To boost operational efficiency and profitability, many OT companies have been integrating OT infrastructure such as supervisory control and data acquisition (SCADA) systems with IT networks. Competitive pressures are driving an urgency to reduce costs and increase efficiencies in a variety of ways such as:

  1. Utilizing digital twins to reduce risks supporting asset performance management (APM).
  2. Increasing overall equipment effectiveness (OEE) to drive increased manufacturing yield.
  3. Shifting from calendar-based to condition-based maintenance to minimize lost production associated with service outages.
  4. Increasing asset availability and reliability.
  5. Digitization of paper record-keeping and service reports for service and maintenance activities.

These and other digital transformation initiatives have led to innovations requiring new platforms and new ways for people to work than they have in the past. That change in workstyles was exacerbated with the sudden need for employees to work from home. Although the move to remote work is a significant example of digital transformation, the array of systems and processes affected as a business digitally innovates spans all of OT.

All the improved agility and efficiency that comes from OT-IT network convergence also comes with increased risks. The diminishing presence of the ‘air gap’ between OT net works and IT systems means the OT infrastructure is subject to all of the threats that IT systems have traditionally faced. Worse, the attack surface for an OT system can comprise Industrial Internet of Things (IIoT) devices, which control critical systems that can have potentially dire health and safety consequences if they are breached.

A majority of OT leaders report the maturity of their security posture as at least Level 2 access, which means they have established visibility, segmentation, access, and profiling. At Level 2, they have complete role-based access and are working to achieve zero trust by enforcing multi-factor authentication. In fact, 99% of surveyed respondents were above Level 0, which means only 1% have absolutely no visibility or segmentation in place in OT.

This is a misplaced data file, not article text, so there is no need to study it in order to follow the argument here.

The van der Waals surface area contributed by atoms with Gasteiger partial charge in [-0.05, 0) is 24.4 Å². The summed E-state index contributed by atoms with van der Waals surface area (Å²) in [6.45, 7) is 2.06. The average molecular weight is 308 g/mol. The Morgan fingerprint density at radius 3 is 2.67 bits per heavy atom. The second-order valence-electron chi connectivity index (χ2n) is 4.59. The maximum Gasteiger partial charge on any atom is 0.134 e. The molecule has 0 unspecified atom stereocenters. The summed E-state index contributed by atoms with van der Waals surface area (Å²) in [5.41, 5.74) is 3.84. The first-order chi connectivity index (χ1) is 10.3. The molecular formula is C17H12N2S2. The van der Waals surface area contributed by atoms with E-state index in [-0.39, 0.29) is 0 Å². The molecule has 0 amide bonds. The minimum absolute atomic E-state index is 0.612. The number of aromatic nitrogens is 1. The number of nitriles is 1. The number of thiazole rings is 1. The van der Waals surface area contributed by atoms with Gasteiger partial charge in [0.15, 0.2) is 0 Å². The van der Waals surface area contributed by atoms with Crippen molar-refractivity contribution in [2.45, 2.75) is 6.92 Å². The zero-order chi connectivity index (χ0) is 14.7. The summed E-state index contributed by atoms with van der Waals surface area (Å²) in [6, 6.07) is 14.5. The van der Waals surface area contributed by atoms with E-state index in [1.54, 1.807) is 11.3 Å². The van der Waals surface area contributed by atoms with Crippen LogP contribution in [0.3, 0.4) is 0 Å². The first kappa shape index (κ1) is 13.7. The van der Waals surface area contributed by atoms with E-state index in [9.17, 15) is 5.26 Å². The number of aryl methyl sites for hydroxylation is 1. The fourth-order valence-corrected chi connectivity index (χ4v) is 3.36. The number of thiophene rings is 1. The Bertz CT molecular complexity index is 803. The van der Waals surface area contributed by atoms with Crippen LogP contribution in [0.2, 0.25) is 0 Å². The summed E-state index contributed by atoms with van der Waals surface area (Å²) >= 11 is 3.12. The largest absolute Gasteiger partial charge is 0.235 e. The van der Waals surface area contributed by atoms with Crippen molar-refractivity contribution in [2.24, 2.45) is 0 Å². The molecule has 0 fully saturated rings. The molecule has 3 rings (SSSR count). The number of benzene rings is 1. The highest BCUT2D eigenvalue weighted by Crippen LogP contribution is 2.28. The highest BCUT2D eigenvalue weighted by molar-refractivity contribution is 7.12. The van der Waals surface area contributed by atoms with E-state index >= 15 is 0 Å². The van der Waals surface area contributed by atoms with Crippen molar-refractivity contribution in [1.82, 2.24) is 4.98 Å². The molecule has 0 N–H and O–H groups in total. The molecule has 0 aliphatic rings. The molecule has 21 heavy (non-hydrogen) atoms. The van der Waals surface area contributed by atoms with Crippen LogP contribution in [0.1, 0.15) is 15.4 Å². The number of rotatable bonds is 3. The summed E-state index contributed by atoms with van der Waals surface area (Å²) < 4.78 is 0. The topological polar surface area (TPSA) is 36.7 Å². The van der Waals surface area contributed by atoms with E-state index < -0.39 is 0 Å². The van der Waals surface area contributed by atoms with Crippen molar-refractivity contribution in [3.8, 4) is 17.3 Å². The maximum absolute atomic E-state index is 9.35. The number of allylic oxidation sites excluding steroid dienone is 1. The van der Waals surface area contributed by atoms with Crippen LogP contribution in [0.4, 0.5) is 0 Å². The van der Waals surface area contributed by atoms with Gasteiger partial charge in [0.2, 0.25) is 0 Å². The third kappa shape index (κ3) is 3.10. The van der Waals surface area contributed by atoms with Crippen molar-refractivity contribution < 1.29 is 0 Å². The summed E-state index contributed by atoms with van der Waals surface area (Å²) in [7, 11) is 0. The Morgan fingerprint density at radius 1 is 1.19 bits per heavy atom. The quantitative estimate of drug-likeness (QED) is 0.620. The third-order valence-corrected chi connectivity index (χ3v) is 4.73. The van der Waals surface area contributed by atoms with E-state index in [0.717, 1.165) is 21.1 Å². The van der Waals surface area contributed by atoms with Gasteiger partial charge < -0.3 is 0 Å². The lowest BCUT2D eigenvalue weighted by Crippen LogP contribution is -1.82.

Although progress is being made, there is room to grow. Most OT organizations are not leveraging orchestration and automation and their security readiness was further taxed by the COVID-19 crisis. OT-IT network convergence coupled with an ever increasing advanced threat landscape and coping with pandemic-related issues made it even more difficult for OT leaders to stay ahead of adversaries. Although following security best practices takes time and money, those organizations that did were better able to withstand the changes brought about by the pandemic.


As noted, OT leaders continued to struggle with changes related to OT-IT convergence. Additionally, the sudden need to increase budgets because of COVID-19 was a big part of the story in 2020. Leaders continued to face challenges related to security measurements and analysis and a significant number of intrusions, particularly from insider threats.

“In a recent KPMG CEO survey, 80% of respondents suggested the pandemic} had accelerated digital transformation, and 30% said that progress had put them years ahead of where they would have expected to be right now with one saying, …we’ve seen 3 to 4 years of progress in just 3 to 4 months.”

INSIGHT 1: OT leaders continue to see significant intrusions that affect the organization. Outages that affect productivity and revenue continue, and the risks to physical safety are rising

As a group, organizations represented by the OT leaders who participated in the survey have been largely unsuccessful at preventing cyber criminals from intruding their systems. Nine out of 10 organizations experienced at least one intrusion in the past year, which is almost identical to the results of last year’s survey. Even though the pandemic was an unusual situation, a 90% rate of intrusion represents a significant problem that should concern OT leaders.